Maslanka: Symphony 9



Continuing in the tradition of magnificent 9th symphonies, David Maslanka, only a few years ago wrote his 9th. I don’t know of any composer who has written as many large scale symphonic works for band as Maslanka, and no one does it better, and I feel that his 9th Symphony is one of the most deeply moving and profound works written for any ensemble.

As is typical with Maslanka, most of the work is based on pre-existing melodies, in particular the Bach 371 Chorales. The present work contains no less than four Bach chorale melodies, as well as several other hymns or folk tunes. It’s one thing to just arrange these tunes, but it is a whole ‘nother kettle of fish when it comes to making a large, and I’m not kidding when I say large, symphonic work. Maslanka’s 9th is of Mahlerian size, lasting, in the only available full recording, just about 75 minutes, consisting of four movements, plus a preface, which is a reading of a beautiful, and somehow fitting, poem by W.S. Merwin entitled “Secrets.”

Maslanka says the symphony “is a very large {see, I wasn’t kidding} collection of instrumental songs” with “many influences” including but not limited to: time, water, nature, and grace.

The first movement is titled, like all the movements, not after a tempo indication, but instead the tune that pervades much of the movement: Shall we gather at the river? We start in a state of suspended time. The first minute or so consists of two notes alternating a whole step apart. A huge timpani roll leads into one of the few full band sections in the whole piece. As is typical Maslanka fashion, there is a sort of rippling sound coming from the pitched percussion, and underneath a melody is presented, but it is not “Shall We Gather,” it is actually the main theme of the second movement. The “Shall We Gather” melody is first presented in the piano, which plays a huge role in the work, and it gets handed to a variety of instruments, including one of Maslanka’s favorites, the soprano sax. This leads to a full band presentation of the theme. The movement ends quietly in the same manner in which it started, two notes, a whole step apart.

The second movement begins with piano playing the chorale melody “Now All Lies Under Thee” backed by some sparse sounds from a large variety of percussion, including hi-hat and congas if my ears don’t lie. A great deal of this music is calm and sort of like a meditation. The music isn’t forced on you, it just happens. As with the first movement, the music grows to a climax, and ends quietly.

The third movement, for piano and soprano sax, is called “Fantasia on I Thank You God.” It’s not very often that the soprano gets to shine like this, and the music isn’t nasty or jazzy, but lyrical, and very beautiful. It is the shortest movement, and it acts more like an intermezzo between the first two movements, which seem to me to be sort of related, and the gigantic final movement.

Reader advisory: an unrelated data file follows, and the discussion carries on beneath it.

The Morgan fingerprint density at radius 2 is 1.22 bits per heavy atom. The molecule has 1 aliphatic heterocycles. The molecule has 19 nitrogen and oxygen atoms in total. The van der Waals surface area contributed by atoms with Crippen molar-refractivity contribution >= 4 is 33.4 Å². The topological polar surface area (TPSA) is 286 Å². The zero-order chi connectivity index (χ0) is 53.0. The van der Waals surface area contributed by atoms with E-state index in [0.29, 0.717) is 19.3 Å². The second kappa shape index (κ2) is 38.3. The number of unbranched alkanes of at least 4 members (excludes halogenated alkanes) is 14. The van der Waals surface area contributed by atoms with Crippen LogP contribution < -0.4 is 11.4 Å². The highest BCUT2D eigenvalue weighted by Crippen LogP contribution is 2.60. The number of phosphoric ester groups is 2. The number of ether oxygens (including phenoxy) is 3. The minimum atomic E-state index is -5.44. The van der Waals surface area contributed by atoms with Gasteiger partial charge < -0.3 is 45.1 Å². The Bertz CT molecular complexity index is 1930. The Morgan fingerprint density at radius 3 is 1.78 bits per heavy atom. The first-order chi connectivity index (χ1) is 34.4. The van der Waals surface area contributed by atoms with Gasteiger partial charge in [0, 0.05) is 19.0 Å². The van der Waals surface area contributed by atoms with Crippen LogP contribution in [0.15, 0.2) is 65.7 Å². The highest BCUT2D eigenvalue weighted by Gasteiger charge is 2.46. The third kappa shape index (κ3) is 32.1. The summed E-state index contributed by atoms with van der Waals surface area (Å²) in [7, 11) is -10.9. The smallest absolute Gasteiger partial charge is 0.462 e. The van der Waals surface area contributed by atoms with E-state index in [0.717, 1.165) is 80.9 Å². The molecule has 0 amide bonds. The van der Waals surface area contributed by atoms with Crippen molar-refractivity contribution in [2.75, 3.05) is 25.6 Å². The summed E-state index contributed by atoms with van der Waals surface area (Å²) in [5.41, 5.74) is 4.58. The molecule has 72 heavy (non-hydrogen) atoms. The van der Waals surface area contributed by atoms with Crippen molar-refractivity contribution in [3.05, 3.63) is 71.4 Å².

Speaking of the gigantic final movement: the last movement lasts close to 40 minutes long. That is the longest movement I have ever heard of, the only thing coming close is the opener of Mahler 3. Although the movement is titled “Fantasia on O Sacred Head Now Wounded” there are several other primary melodies. This monolith of a movement starts with the full band in some sort of state of grief and despair. The first extended chamber section is based on the tune “Watch the Night With Me.” It seems to be representing the other side of grief and despair, not with loud cries of anguish, but quiet mourning. Another distinctive Maslanka color is the muted trumpet, which gets the melody with the flute. The clarinet gets a gorgeous solo, backed by the seemingly always present piano. After another rhythmic full band section, full of tension, the music quiets down for a moment, before launching itself into a huge presentation of “Shall We Gather.” The piano quietly finishes the melody , and the tam-tam fades into the next long chamber section, based on “Soul, How Have You Become So Unhappy?” There are reminders of “Shall We Gather” and those two notes a whole step apart come back. The music meditates seeming to go nowhere, because sometimes, maybe there is nowhere to go. The music builds up to what seems to be passionate plea, with piano laying down 8th notes, with a lyrical melody with soprano sax, flute. and clarinet. One of my favorite sections of the whole work is a slow simple beautiful alto sax solo, again backed by piano. This  isn’t anything like Maslanka’s other big sax solos, no jagged rhythms, just song. The music stops and then the reader reads a “Whale Story” written by Maslanka himself, in which he says “In fact” a few too many times. The music ends with the title melody “O Sacred Head Now Wounded.” All the conflict of the previous 70 minutes or so is resolved with peace. Is it the peace of death as the title may suggest, or something else? The two notes that open the symphony end the work, resolved at long last.

Whether or not you know any wind band music, I deeply recommend any of Maslanka’s Symphonies. The 9th may not be the best starter, simply due to it’s length, but listening to it is a deep profound experience.

About Why must you use all the notes

So much to do, so little reason to do so much of it...
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